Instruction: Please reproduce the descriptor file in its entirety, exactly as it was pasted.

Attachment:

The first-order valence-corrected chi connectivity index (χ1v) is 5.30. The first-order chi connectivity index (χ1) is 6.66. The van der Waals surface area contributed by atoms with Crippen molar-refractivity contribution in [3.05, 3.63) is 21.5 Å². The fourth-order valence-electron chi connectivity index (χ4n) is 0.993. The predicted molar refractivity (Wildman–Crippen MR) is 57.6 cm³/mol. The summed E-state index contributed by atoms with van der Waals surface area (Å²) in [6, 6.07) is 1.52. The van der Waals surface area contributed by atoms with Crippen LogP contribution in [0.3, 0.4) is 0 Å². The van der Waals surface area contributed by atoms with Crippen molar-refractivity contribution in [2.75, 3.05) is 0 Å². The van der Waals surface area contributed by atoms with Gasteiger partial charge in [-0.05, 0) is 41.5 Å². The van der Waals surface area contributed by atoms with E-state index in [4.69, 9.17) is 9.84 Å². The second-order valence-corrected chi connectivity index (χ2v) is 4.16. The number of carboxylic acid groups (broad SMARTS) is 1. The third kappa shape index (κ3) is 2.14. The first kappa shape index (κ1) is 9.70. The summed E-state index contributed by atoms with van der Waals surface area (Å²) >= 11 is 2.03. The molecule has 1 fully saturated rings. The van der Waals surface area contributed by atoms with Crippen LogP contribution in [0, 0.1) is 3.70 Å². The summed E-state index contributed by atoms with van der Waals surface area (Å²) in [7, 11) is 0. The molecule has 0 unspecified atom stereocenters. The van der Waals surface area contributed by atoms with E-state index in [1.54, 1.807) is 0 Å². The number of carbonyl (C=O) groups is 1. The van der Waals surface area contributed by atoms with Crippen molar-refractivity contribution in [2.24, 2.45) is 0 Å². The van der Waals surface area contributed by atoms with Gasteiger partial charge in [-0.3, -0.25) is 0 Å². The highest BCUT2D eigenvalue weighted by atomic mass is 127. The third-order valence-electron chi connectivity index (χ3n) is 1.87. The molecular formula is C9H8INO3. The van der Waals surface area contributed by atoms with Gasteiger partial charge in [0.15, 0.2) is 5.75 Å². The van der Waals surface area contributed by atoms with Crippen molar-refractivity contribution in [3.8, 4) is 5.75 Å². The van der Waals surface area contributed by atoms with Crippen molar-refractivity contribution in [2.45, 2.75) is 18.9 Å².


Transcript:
The first-order valence-corrected chi connectivity index (χ1v) is 5.30. The first-order chi connectivity index (χ1) is 6.66. The van der Waals surface area contributed by atoms with Crippen molar-refractivity contribution in [3.05, 3.63) is 21.5 Å². The fourth-order valence-electron chi connectivity index (χ4n) is 0.993. The predicted molar refractivity (Wildman–Crippen MR) is 57.6 cm³/mol. The summed E-state index contributed by atoms with van der Waals surface area (Å²) in [6, 6.07) is 1.52. The van der Waals surface area contributed by atoms with Crippen LogP contribution in [0.3, 0.4) is 0 Å². The van der Waals surface area contributed by atoms with Crippen molar-refractivity contribution in [2.75, 3.05) is 0 Å². The van der Waals surface area contributed by atoms with Gasteiger partial charge in [-0.05, 0) is 41.5 Å². The van der Waals surface area contributed by atoms with E-state index in [4.69, 9.17) is 9.84 Å². The second-order valence-corrected chi connectivity index (χ2v) is 4.16. The number of carboxylic acid groups (broad SMARTS) is 1. The third kappa shape index (κ3) is 2.14. The first kappa shape index (κ1) is 9.70. The summed E-state index contributed by atoms with van der Waals surface area (Å²) >= 11 is 2.03. The molecule has 1 fully saturated rings. The van der Waals surface area contributed by atoms with Crippen LogP contribution in [0, 0.1) is 3.70 Å². The summed E-state index contributed by atoms with van der Waals surface area (Å²) in [7, 11) is 0. The molecule has 0 unspecified atom stereocenters. The van der Waals surface area contributed by atoms with E-state index in [1.54, 1.807) is 0 Å². The number of carbonyl (C=O) groups is 1. The van der Waals surface area contributed by atoms with Crippen molar-refractivity contribution in [2.24, 2.45) is 0 Å². The van der Waals surface area contributed by atoms with Gasteiger partial charge in [-0.3, -0.25) is 0 Å². The highest BCUT2D eigenvalue weighted by atomic mass is 127. The third-order valence-electron chi connectivity index (χ3n) is 1.87. The molecular formula is C9H8INO3. The van der Waals surface area contributed by atoms with Gasteiger partial charge in [0.15, 0.2) is 5.75 Å². The van der Waals surface area contributed by atoms with Crippen molar-refractivity contribution in [3.8, 4) is 5.75 Å². The van der Waals surface area contributed by atoms with Crippen molar-refractivity contribution in [2.45, 2.75) is 18.9 Å².